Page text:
Major eastern U.S. railroads stand to gain whether or not the Panama Canal expansion brings more freight to the ports they serve. The railroads may actually benefit more from growth on the other side of the U.S. despite the improvements CSX Transportation and Norfolk Southern have made to rail networks connecting shippers to East Coast ports.
“Quite frankly, we’d prefer West Coast port growth,” CSX CEO Michael Ward told attendees of the North American Rail Shippers Association annual conference on May 24.
Shipments from West Coast ports are less likely diverted to trucks than those from the more densely populated East Coast, the CSX chairman and president said. West Coast ports will continue to be the biggest players, while East Coast ports will see a “higher growth rate from a lower basis” by being able to handle bigger ships able to pass through the Panama Canal’s expanded locks in 2015, Ward said.
Ward is right in seeing more benefits for his railroad in hauling goods from the West Coast, because trucks transport so much of what comes through the Port of New York and New Jersey, the largest East Coast gateway, rail analyst Ted Prince said. A similar fate awaits much of the imports shipped to Atlanta from the ports of Charleston, S.C., and Savannah, Ga.
Several East Coast port proponents were quick to respond that Ward’s comments didn’t mesh with the large port-related investments CSX has made. But they do. Wisely, CSX and NS have hedged their bets by being prepared for rising freight demand from either direction and from any major port on the East Coast. Although Panama Canal-related expectations may have helped secure government dollars for their major infrastructure initiatives, the success of the National Gateway and Heartland Corridor isn’t dependent on a freight shift from the West Coast.
“We are preparing and planning so that if the traffic comes in from the East and needs to move inland, we’ll be there to handle it. If the traffic comes in from the West and comes to a western gateway with one of the western carriers, we’ll be ready to handle it,” NS Chairman, President and CEO Wick Moorman told the Virginian-Pilot.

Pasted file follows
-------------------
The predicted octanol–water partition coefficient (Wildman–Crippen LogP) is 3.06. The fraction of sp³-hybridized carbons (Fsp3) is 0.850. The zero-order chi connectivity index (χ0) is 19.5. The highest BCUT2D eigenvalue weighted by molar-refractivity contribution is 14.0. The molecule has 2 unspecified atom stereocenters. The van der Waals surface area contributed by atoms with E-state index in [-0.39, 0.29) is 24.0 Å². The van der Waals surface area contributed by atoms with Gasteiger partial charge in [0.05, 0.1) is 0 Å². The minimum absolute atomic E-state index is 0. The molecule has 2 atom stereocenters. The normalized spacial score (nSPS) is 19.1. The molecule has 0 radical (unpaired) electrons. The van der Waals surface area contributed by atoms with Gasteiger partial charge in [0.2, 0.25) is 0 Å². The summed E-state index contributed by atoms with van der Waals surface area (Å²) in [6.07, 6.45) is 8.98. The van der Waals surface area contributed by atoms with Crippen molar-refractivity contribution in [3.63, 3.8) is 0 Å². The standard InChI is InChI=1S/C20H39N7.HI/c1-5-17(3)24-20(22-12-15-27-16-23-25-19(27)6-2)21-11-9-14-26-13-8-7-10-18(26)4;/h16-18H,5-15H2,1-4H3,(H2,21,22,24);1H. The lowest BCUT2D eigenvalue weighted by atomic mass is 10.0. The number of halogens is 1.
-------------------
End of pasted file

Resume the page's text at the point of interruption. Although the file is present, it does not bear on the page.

That’s good news for railroads, considering that expectations for cargo gained through the Panama Canal expansion are weakening as the deadline approaches. The heads of the major East Coast ports told attendees of The Journal of Commerce’s TPM conference in Long Beach, Calif., they expected at best mid-single-digit growth from the expansion. Others such as rail analyst Tony Hatch, who told NARSA attendees in Chicago that the expected shift was overhyped and simply a vehicle for East Coast ports to attract federal infrastructure dollars, expect even less.
NS’s Heartland and Crescent corridor projects and CSX’s National Gateway are dependent on government funding, too. But the rail projects are delivering results already, while harbor deepening appears to be more of an effort just to keep participating ports in the Asia trade game. Intermodal traffic on the Heartland Corridor, a route that reduced the leg from the Port of Virginia to Columbus, Ohio, jumped 92 percent year-over-year in 2011, NS spokesman Robin Chapman said. The $321 million public-private partnership project, completed in September 2010, has taken on freight from other routes and delivers double-stack service to a new intermodal facility in Columbus. The Heartland Connector, a double-stack line between Columbus and Cincinnati, Ohio, opened in mid-January, shortening the route for auto part shipments from the Port of Virginia to Detroit by 212 miles, or roughly two transit days.
Similarly, CSX’s more than $900 million National Gateway, a double-stack corridor between mid-Atlantic ports and the Midwest, has helped the railroad handle Maersk Line inbound discretionary cargo gained through a recent contract. The initiative, expected to be finished in 2015, allows freight to avoid congested Chicago by being routed through a recently built intermodal terminal in North Baltimore, Ohio.
Both projects can benefit domestic intermodal business, but the Crescent Corridor, the ongoing NS project, is particularly focused on tapping one of the fastest-growing freight businesses. The project is aimed at eventually snatching more than 1 million annual loads from trucks on the route between the South and Northeast. As part of the project, NS in May broke ground on a $92 million intermodal terminal in Charlotte, N.C., and the railroad began construction on the Memphis Regional Intermodal Facility in Rossville, Tenn., last year.
While analysts debate the impact of the Panama Canal expansion, domestic intermodal is providing returns. Domestic intermodal volume in the first quarter jumped 14.9 percent year-over-year, compared with a 2.9 percent rise in international intermodal traffic, according to the Intermodal Association of North America. With truck capacity tightening and fuel prices volatile, domestic intermodal is on solid ground. However, international intermodal volume on the East Coast is subject to the tides of consumer demand, federal funding for dredging, a more aggressive longshoremen union and cautious global container lines.